Nigerian Dwarf Goat
Species Survival Plan
Agile climbers that prefer rocky areas
Wolf and big cats
Herbivorous, eating hay when given and browsing on trees and bushes
Originally Native To
17 - 21 inches
50 - 75 lb.
Can be black, brown, gold and cream with many different color patterns; a small goat with upright ears and short hair
145 - 155 days
3 - 4 kids
Wild Not Applicable
Captivity 12 - 20 years
Highly social, live in herds and prefer to stay in family groups
About Nigerian Dwarf Goat
The Nigerian dwarf goat is a miniature dairy goat that comes in wide variety of colors and markings. Both males and females of this species have horns, though it is common for owners to have them disbudded (removed) at a young age.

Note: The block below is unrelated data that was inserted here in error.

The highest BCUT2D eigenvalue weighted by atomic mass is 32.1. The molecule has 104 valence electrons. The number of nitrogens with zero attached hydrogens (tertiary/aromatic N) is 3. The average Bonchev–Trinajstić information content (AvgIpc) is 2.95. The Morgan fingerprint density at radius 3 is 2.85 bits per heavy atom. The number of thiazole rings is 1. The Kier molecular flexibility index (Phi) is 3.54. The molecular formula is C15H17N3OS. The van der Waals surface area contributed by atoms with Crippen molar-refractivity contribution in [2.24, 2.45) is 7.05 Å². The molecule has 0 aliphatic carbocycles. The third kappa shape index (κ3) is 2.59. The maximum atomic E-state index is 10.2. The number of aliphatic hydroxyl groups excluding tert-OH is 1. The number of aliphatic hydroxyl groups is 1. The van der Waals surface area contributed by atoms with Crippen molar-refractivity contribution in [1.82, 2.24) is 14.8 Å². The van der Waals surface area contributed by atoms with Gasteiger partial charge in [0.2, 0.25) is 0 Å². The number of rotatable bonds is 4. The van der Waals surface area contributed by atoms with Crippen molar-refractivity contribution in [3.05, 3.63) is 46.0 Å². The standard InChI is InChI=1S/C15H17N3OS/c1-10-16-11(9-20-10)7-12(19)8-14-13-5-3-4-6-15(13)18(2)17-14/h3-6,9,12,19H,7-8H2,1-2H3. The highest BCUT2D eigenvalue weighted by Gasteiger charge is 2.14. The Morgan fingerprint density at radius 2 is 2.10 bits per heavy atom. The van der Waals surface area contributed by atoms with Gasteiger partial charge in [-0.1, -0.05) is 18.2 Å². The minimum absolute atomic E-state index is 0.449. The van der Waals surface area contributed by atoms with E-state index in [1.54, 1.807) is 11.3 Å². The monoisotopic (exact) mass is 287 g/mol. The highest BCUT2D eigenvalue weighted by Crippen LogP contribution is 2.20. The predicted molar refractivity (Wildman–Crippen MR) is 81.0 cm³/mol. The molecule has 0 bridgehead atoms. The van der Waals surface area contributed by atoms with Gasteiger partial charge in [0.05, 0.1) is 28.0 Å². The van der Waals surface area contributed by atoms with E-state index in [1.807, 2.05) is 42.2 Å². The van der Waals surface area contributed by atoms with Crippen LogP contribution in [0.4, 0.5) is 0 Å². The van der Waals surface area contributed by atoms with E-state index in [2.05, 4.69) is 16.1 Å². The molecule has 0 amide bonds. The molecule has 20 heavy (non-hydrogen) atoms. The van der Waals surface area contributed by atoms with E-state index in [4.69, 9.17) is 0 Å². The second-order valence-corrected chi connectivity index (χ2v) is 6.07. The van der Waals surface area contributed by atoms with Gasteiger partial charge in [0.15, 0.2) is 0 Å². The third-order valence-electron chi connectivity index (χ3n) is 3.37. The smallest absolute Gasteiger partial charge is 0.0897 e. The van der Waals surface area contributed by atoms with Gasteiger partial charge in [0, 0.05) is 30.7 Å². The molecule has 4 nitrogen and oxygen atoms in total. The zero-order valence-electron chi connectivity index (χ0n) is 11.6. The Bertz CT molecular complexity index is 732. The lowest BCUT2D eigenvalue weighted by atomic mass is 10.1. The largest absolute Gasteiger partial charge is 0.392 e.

Nigerian dwarfs produce very sweet milk that is high in butterfat. A healthy female on average will produce 25 pounds of milk per day, which is quite a bit for its small size.
The popularity of the Nigerian dwarf goat is on the rise. They originally were brought to the United States on ships as food for large cats such as lions and tigers.
The surviving goats that weren’t fed to the carnivores went on to live at the zoo in their own exhibits. Now, they are commonly kept as residents in petting zoos.
Due to their small size, they don’t require as much feed or space as larger breeds, making them a good choice as a pet. They also have very friendly and gentle personalities and are easily trained.
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